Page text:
Rachel and husband

Losing a Parent and Struggles in Marriage

When my husband and I first met, everything was laid out on the table as to what I could expect and losing a parent and struggles in marriage was something we never thought. He was upfront and informed me his parents would always live with him. I was totally on board with his choice. My husband’s father had kidney failure and his mother depended on us to get around as she doesn’t drive. It hasn’t been what most might think when learning I have lived with my in laws from day one.

For the past 10 years, I have never been treated like a daughter-in-law. Instead, my in-laws welcomed me into their hearts like their own daughter. I had an especially close bond with my father-in-law. I would make his lunches on the days he went to dialysis. And I would even yell at him when he went out for a smoke break. When I look back now, I realize my strong bond with my father-in-law paralleled the strong bond I had with my own father. That made it even more special.

Early in 2019, my dad was diagnosed with colon cancer. We were devastated. My parents lived in Nashville, Tennessee and I lived with my family in Irving, Texas. Unfortunately, my father in law’s health was deteriorating at the same exact time. Things with my father in law deteriorated so quickly that we literally had to say our “final goodbye” over FaceTime. We were away to support my father at the same time. We quickly came home to Texas to lay my father-in-law to rest.  I struggled with losing a parent.

Emotions were so high, and after six days I got a call from my brother to say my “final goodbye” to my own dad. I did not expect any of this so soon. Not only did my husband lose his father but, now, so had I. We had to tell our three-year-old and six-year-old sons that both of their grandfathers were now at “Jai Jai Bhagwan’s house.”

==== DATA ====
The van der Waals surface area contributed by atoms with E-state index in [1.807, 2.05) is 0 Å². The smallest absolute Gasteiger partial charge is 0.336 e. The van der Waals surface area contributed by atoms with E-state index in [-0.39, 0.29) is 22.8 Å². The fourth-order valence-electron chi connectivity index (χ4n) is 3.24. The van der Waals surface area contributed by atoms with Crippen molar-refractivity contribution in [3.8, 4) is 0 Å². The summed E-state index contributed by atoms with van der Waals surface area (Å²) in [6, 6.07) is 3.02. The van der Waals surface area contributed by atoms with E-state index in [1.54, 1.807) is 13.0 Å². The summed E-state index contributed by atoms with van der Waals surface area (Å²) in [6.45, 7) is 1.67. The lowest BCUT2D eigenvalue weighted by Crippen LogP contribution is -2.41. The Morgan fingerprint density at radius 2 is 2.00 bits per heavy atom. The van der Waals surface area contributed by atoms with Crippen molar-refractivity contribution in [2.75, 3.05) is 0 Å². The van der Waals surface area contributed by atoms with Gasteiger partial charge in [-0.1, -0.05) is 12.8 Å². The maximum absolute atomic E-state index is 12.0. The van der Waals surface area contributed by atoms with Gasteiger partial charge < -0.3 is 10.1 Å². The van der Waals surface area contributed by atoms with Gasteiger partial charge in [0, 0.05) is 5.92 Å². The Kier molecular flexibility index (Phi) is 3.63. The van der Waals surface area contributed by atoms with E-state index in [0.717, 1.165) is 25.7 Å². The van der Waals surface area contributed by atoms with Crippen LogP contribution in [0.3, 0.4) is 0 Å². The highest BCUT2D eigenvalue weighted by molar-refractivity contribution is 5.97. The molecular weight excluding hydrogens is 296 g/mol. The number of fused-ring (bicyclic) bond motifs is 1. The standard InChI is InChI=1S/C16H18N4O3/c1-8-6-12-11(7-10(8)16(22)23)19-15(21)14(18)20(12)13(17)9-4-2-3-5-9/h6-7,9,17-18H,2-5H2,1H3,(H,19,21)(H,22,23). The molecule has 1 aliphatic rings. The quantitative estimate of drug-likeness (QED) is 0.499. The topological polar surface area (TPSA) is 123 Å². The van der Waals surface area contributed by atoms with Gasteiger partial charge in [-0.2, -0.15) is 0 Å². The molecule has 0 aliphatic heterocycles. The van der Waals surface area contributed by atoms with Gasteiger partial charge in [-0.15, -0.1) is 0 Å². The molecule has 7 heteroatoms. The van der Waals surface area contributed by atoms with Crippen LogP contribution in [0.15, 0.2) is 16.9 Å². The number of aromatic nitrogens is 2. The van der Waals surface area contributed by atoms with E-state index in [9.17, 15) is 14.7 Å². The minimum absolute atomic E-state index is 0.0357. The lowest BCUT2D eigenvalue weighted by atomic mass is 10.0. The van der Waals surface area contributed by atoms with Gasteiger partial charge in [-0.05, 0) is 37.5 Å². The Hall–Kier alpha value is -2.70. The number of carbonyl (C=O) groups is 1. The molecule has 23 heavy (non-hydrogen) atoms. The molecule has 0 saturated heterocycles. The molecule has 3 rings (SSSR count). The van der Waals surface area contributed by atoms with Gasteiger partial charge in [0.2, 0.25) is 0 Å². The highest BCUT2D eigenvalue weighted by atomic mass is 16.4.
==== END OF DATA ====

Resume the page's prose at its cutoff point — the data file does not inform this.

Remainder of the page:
I held my composure for many months. All the elders in our community would say “stay strong,” typical in South Asian cultures. I wanted to fall apart. And I wanted to be vulnerable. At the same time, I was so scared to do so in front of the one person who I actually love more than myself, my husband. For a long time, I was so hesitant to ask him to be there for me. It felt selfish when he was going through his own heartache. I am not sure if this was due to me being an Indian woman and what I had been taught my whole life – to essentially serve my husband first. But I felt a need to be there for him more than I needed to take care of myself.

Trust me when I say my husband has a heart of gold. But we lost both of our fathers within six days of each other. What made this time of our lives even more challenging was that life did not stop. There was work pressure as well as the support we needed to provide our grieving mothers who had now become widows.

Time moves forward as it does and 6 months later, I found myself taking much of my grief out on my husband through fights and arguments. He continued to step up and was always there for me, but I knew I was struggling. I was lucky I had married this man, but I knew something was not right. On top of feeling like we were growing apart, I felt the pressure of all the roles I now had to play. One day, I had a bad dream where I woke up shaking and frantically blurted out to my husband, “Hey I know you lost your father but I need you now more than anything.”

It wasn’t like he wasn’t there for me but I know he was hiding his feelings for my sake. I didn’t want to downplay a death. I wanted to be vulnerable and be okay with all of the aunties talking ill of me for not being the perfect daughter-in-law. That night when I had let my heart open, the hug he gave me made me realize he is my safety net. It was the best I had felt in a long time. I think although we were both trying our best to be there for each other, in some ways we forgot to be there for ourselves. We were not properly communicating, and it was hurting us both, along with our marriage.

The open communication we now have, keeps improving with time. I’m not scared to express my feelings anymore. The loss we simultaneously experienced is part of our story, and is certainly the hardest chapter we ever experienced together. But it has also helped open us up to so much more growth in our marriage.

I have learned within the last two years that communication and being vulnerable in life and marriage is not only okay, it is necessary. My message to the world: life will throw you so many curve balls but always try to handle it with dignity and communicate openly to your friends, family and most importantly your spouse. Allowing your loved ones to support you takes a lot of strength. However, in the end, this is what will allow you to wake up with a light heart and big smile every day despite anything life throws your way.

Submitted by Rachel Patel

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